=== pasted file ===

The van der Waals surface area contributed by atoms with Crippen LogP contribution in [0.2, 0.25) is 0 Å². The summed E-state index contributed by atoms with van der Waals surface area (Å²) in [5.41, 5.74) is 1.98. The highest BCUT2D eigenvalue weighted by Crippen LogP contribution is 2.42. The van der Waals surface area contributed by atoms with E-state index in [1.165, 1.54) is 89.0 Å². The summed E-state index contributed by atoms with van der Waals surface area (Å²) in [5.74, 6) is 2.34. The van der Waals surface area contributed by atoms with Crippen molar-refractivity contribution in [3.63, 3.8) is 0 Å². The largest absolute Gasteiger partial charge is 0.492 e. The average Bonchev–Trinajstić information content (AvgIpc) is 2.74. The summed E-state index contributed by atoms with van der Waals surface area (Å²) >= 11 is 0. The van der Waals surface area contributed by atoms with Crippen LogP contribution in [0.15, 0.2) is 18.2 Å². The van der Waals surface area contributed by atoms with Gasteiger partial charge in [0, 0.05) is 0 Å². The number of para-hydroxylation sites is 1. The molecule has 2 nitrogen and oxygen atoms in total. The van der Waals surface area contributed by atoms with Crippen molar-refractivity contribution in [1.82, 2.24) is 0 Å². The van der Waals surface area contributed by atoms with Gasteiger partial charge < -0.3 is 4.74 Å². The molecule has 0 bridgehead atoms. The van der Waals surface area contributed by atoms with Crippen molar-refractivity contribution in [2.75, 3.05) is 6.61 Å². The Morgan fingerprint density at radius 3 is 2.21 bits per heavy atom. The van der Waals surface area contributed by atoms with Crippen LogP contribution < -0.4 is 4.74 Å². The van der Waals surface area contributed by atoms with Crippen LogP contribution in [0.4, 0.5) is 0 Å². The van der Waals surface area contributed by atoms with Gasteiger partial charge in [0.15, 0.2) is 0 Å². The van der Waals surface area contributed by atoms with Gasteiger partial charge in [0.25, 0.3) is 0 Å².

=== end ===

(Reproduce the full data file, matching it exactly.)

The van der Waals surface area contributed by atoms with Crippen LogP contribution in [0.2, 0.25) is 0 Å². The summed E-state index contributed by atoms with van der Waals surface area (Å²) in [5.41, 5.74) is 1.98. The highest BCUT2D eigenvalue weighted by Crippen LogP contribution is 2.42. The van der Waals surface area contributed by atoms with E-state index in [1.165, 1.54) is 89.0 Å². The summed E-state index contributed by atoms with van der Waals surface area (Å²) in [5.74, 6) is 2.34. The van der Waals surface area contributed by atoms with Crippen molar-refractivity contribution in [3.63, 3.8) is 0 Å². The largest absolute Gasteiger partial charge is 0.492 e. The average Bonchev–Trinajstić information content (AvgIpc) is 2.74. The summed E-state index contributed by atoms with van der Waals surface area (Å²) >= 11 is 0. The van der Waals surface area contributed by atoms with Crippen LogP contribution in [0.15, 0.2) is 18.2 Å². The van der Waals surface area contributed by atoms with Gasteiger partial charge in [0, 0.05) is 0 Å². The number of para-hydroxylation sites is 1. The molecule has 2 nitrogen and oxygen atoms in total. The van der Waals surface area contributed by atoms with Crippen molar-refractivity contribution in [1.82, 2.24) is 0 Å². The van der Waals surface area contributed by atoms with Gasteiger partial charge < -0.3 is 4.74 Å². The molecule has 0 bridgehead atoms. The van der Waals surface area contributed by atoms with Crippen molar-refractivity contribution in [2.75, 3.05) is 6.61 Å². The Morgan fingerprint density at radius 3 is 2.21 bits per heavy atom. The van der Waals surface area contributed by atoms with Crippen LogP contribution < -0.4 is 4.74 Å². The van der Waals surface area contributed by atoms with Crippen LogP contribution in [0.4, 0.5) is 0 Å². The van der Waals surface area contributed by atoms with Gasteiger partial charge in [0.15, 0.2) is 0 Å². The van der Waals surface area contributed by atoms with Gasteiger partial charge in [0.25, 0.3) is 0 Å².